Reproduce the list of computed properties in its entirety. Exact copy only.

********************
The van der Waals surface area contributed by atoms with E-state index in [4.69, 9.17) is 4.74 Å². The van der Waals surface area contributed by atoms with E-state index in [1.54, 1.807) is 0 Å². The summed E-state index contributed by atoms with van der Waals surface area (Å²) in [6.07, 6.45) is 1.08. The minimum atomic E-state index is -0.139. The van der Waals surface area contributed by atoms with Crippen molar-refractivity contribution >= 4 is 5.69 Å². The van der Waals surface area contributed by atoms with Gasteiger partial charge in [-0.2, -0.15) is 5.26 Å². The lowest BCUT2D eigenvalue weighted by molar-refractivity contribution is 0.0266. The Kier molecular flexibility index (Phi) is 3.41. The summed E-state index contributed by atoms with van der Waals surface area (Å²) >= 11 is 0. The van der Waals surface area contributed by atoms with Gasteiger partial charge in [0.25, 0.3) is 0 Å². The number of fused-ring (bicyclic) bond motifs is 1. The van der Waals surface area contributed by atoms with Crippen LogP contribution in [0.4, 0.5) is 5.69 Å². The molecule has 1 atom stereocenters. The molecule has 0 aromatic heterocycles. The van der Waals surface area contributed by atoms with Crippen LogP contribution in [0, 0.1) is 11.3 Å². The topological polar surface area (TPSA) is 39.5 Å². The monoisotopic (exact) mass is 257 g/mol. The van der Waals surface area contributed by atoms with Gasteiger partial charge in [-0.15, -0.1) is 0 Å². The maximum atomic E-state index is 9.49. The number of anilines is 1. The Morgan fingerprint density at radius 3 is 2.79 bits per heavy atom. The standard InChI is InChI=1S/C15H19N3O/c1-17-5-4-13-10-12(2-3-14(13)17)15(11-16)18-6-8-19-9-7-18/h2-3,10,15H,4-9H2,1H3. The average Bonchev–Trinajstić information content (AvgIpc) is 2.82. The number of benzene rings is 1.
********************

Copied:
The van der Waals surface area contributed by atoms with E-state index in [4.69, 9.17) is 4.74 Å². The van der Waals surface area contributed by atoms with E-state index in [1.54, 1.807) is 0 Å². The summed E-state index contributed by atoms with van der Waals surface area (Å²) in [6.07, 6.45) is 1.08. The minimum atomic E-state index is -0.139. The van der Waals surface area contributed by atoms with Crippen molar-refractivity contribution >= 4 is 5.69 Å². The van der Waals surface area contributed by atoms with Gasteiger partial charge in [-0.2, -0.15) is 5.26 Å². The lowest BCUT2D eigenvalue weighted by molar-refractivity contribution is 0.0266. The Kier molecular flexibility index (Phi) is 3.41. The summed E-state index contributed by atoms with van der Waals surface area (Å²) >= 11 is 0. The van der Waals surface area contributed by atoms with Gasteiger partial charge in [0.25, 0.3) is 0 Å². The number of fused-ring (bicyclic) bond motifs is 1. The van der Waals surface area contributed by atoms with Crippen LogP contribution in [0.4, 0.5) is 5.69 Å². The molecule has 1 atom stereocenters. The molecule has 0 aromatic heterocycles. The van der Waals surface area contributed by atoms with Crippen LogP contribution in [0, 0.1) is 11.3 Å². The topological polar surface area (TPSA) is 39.5 Å². The monoisotopic (exact) mass is 257 g/mol. The van der Waals surface area contributed by atoms with Gasteiger partial charge in [-0.15, -0.1) is 0 Å². The maximum atomic E-state index is 9.49. The number of anilines is 1. The Morgan fingerprint density at radius 3 is 2.79 bits per heavy atom. The standard InChI is InChI=1S/C15H19N3O/c1-17-5-4-13-10-12(2-3-14(13)17)15(11-16)18-6-8-19-9-7-18/h2-3,10,15H,4-9H2,1H3. The average Bonchev–Trinajstić information content (AvgIpc) is 2.82. The number of benzene rings is 1.